Software supply chain attacks are rapidly becoming more problematic for global organizations, as the number of companies that depend on an interconnecting web of software packages continues to rise. As the threat continues to make itself known, more companies are trying to implement strategies and improve their internal security measures in order to limit the potential damage that attackers can cause. Despite this, it’s not always easy, and cybersecurity is a perpetual relay race between security professionals and hackers, with software supply chain attacks being one of the current legs of the race.
What are Software Supply Chain Attacks?
Software supply chain attacks happen when a would-be attacker manipulates the code of a software application, which allows them to hijack other applications further along the chain. This allows the attackers to either corrupt data in the network, steal important and valuable information, or gain entry to other parts of the network through a process known as lateral movement. Essentially, a software supply chain attack focuses on attacking the least secure part of the network, and seizing control from there – looking for the metaphorical chink in your armor.
What are the Best Methods to Prevent Attacks?
No security is completely faultless; you could follow every step correctly and you could still be vulnerable in some way. Even the world’s largest companies, with unimaginable resources such as Equifax have seen a severe breach, affecting more than 100 Million customers.
Given such scenarios, you want to limit your exposure as much as possible in order to minimize your chances of falling victim to software supply chain attacks. Below are some easy methods to help you improve your security:
Limit Your Use of External Software
Of course, as a modern business, you can’t be expected to do away with your entire software stack to avoid cyber attacks. However, you can cut out any software that isn’t essential or regularly used. This will help minimize the potential avenues available for a hacker to use to access your network and move laterally to other parts of it, which will in turn, help prevent any attacks.
Regularly Engage with Your Software Suppliers
This is a great way to keep up to date with the latest best practices from all of your suppliers. You will want to keep in contact with every single one of them and monitor their security situation so you can limit your own potential vulnerabilities. If you’re finding that a supplier’s response to your engagement is lacking, then you can consider the possibility of using a different vendor that places a higher priority on your security.
Keep Your Tools Up to Date
This may seem quite obvious, but if you’re using a large number of software packages in your business, you need to make sure you’re always updating them to the latest version. Failing to do this means that you will be working on old versions of your software, which will inevitably be much easier to breach as you won’t be downloading patches to deal with any vulnerabilities in the code. Furthermore, making sure everything is completely updated will also diminish the chances of technical issues unrelated to hacking.
Use Zero-Trust Authentication
Zero-trust authentication runs with the premise that all network activity is automatically deemed to be malicious. As a result, each user will need to go through a set of policy-driven authentication steps in order to gain access to the network. This is a very effective way of limiting the potential of software supply chain attacks as an attacker would need to get through to your authentication process in order to actually gain access to your network.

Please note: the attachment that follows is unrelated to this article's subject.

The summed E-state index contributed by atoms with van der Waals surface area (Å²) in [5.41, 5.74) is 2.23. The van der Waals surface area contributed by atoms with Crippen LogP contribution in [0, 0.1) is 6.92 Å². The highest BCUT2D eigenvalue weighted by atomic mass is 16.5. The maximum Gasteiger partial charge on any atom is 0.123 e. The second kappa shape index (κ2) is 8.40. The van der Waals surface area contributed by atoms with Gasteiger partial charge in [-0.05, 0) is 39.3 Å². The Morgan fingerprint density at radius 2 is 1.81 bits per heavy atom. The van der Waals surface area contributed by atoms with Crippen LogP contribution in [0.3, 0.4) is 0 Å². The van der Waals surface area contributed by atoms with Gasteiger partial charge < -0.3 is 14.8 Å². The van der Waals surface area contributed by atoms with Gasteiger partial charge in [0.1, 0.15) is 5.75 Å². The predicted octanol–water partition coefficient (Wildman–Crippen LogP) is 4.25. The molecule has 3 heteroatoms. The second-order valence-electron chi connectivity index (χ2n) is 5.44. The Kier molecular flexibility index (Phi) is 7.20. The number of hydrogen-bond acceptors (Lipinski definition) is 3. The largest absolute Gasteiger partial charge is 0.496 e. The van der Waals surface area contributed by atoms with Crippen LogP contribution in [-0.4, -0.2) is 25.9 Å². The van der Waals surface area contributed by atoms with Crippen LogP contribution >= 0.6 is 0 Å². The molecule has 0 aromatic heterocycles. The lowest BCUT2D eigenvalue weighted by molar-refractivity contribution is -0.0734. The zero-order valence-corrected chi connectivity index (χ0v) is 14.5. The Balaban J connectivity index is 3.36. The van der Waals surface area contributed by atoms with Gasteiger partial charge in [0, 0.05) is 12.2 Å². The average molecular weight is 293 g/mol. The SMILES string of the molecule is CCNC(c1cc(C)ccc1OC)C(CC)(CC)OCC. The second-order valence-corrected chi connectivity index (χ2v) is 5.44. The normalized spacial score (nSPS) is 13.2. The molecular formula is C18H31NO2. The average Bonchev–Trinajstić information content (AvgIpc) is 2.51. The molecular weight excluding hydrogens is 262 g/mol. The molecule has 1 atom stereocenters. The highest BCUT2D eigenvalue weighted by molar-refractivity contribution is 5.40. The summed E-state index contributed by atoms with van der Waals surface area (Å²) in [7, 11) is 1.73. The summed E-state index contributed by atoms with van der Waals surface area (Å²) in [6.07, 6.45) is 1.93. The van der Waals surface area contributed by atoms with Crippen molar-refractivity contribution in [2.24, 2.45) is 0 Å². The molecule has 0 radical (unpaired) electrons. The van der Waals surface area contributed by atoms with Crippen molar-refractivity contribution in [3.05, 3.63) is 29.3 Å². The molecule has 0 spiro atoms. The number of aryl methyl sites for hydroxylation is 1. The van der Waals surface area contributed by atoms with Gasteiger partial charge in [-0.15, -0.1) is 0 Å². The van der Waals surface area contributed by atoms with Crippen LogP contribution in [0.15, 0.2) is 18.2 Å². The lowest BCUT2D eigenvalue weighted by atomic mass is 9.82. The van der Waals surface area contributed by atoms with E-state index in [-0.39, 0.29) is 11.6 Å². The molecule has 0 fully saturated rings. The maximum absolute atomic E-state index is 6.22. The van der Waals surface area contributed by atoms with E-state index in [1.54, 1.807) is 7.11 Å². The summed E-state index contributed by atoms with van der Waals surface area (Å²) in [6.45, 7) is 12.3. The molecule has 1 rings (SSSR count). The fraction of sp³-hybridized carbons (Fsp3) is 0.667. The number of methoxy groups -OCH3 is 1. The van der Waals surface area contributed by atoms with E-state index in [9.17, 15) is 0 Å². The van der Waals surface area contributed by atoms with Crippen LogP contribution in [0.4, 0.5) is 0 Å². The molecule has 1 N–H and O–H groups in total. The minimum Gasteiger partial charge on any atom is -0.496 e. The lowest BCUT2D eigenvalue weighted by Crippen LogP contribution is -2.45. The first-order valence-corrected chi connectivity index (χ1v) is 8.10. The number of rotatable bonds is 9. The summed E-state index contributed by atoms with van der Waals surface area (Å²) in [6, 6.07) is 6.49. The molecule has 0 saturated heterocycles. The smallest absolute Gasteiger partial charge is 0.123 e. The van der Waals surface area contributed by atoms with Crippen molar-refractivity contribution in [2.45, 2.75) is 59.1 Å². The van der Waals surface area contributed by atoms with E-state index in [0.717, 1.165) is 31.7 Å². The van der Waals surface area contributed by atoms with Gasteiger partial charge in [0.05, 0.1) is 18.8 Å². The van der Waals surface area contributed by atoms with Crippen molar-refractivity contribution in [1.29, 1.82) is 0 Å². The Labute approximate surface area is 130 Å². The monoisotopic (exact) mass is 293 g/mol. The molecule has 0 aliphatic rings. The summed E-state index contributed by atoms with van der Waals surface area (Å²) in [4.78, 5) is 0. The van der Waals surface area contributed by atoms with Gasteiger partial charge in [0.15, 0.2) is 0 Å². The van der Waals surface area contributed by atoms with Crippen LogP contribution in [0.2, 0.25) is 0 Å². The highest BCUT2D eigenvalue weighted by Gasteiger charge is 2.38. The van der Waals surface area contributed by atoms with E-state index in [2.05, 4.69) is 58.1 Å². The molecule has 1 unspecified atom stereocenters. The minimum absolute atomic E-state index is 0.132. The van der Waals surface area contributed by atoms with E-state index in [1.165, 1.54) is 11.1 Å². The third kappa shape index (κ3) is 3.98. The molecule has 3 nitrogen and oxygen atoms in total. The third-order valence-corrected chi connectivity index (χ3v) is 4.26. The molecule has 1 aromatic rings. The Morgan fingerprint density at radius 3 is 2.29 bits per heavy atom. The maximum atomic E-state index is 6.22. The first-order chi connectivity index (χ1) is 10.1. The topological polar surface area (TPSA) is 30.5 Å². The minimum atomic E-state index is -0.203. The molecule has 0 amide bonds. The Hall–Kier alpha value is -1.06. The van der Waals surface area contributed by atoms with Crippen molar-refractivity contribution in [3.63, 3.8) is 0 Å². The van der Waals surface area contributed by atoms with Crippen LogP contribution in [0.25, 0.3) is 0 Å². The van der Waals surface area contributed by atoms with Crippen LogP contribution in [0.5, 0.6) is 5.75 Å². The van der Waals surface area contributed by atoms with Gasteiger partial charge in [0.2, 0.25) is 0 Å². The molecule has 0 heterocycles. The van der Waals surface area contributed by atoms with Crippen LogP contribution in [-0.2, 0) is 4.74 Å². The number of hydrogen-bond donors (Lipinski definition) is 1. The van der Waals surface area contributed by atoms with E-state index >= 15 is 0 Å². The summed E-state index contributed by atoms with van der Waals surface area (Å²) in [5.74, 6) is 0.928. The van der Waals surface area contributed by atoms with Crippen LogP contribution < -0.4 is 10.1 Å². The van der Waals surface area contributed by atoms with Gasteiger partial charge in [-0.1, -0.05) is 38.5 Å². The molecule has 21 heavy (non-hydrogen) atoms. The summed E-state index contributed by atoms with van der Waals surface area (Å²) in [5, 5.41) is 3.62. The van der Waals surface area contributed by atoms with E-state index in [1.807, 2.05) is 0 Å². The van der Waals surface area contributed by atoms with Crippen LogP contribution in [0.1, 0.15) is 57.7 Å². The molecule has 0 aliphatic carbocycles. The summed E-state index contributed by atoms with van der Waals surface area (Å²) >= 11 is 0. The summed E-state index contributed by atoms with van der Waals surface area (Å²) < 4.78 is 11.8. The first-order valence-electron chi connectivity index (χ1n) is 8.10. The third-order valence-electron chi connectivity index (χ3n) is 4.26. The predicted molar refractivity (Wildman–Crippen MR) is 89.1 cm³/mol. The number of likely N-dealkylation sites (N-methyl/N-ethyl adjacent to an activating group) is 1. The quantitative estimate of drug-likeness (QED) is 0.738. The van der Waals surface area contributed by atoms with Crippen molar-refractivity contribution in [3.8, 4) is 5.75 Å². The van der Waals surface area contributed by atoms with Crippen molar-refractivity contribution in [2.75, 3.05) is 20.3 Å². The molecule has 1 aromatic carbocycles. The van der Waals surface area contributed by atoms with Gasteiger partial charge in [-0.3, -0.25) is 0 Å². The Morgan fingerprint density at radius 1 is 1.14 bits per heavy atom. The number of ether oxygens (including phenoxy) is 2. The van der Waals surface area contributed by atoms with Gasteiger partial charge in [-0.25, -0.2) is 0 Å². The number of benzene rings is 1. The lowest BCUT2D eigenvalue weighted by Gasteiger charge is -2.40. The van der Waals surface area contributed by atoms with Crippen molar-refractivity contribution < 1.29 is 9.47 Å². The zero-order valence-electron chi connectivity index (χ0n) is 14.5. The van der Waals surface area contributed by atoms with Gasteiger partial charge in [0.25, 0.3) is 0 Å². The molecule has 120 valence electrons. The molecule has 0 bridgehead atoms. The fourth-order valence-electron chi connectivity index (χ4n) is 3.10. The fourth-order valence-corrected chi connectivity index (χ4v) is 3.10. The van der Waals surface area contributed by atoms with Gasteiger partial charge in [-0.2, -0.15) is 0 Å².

Examples of Software Supply Chain Attacks
There are numerous examples of software supply chain attacks in recent years, with the most well-known of these having large impacts on the organizations. Each of these cases provides us with a new opportunity to learn and implement new best practices for cybersecurity:
In 2021, the cloud cybersecurity company Mimecast announced that cyber criminals had compromised a certificate that they used to authenticate their services on Microsoft 365 Exchange Web Services. 10% of their user base relied on applications that needed the breached certificate, although they insisted the number of users affected was much smaller.
In 2020, SolarWinds suffered a massive software supply chain attack, where 18,000 of their business customers, including multiple tech giants like Microsoft had downloaded a backdoor, which was hidden in the Orion IT Management app’s update tool. Microsoft themselves, in turn, had to notify 40 of their customers of the security breach.
In 2021, a security professional named Alex Birsan managed to breach the systems of a number of tech giants such as Microsoft, Apple, Uber and Tesla through the use of a novel attack technique. Birsan sent fake packets of information to a large number of high-profile targets without the use of social engineering techniques.
In closing, you should now know more about what software supply chain attacks are and why they pose such a big risk to modern businesses. Furthermore, you’ve seen some examples of how even the largest companies with the biggest budgets for IT can be at risk with such attacks. The best way for you to protect yourself and your customers whose data you control is to make use of industry best practices and up-to-date tools to make the job easier for your security experts. Following these steps doesn’t make the chance of an attack 0%, but it makes it a lot smaller.
Kruti Chapaneri is an aspiring software engineer and tech writer with a strong interest in the intersection of technology and business. She is excited to use her writing skills to help businesses grow and succeed online in the competitive market. You can connect with her on Linkedin.
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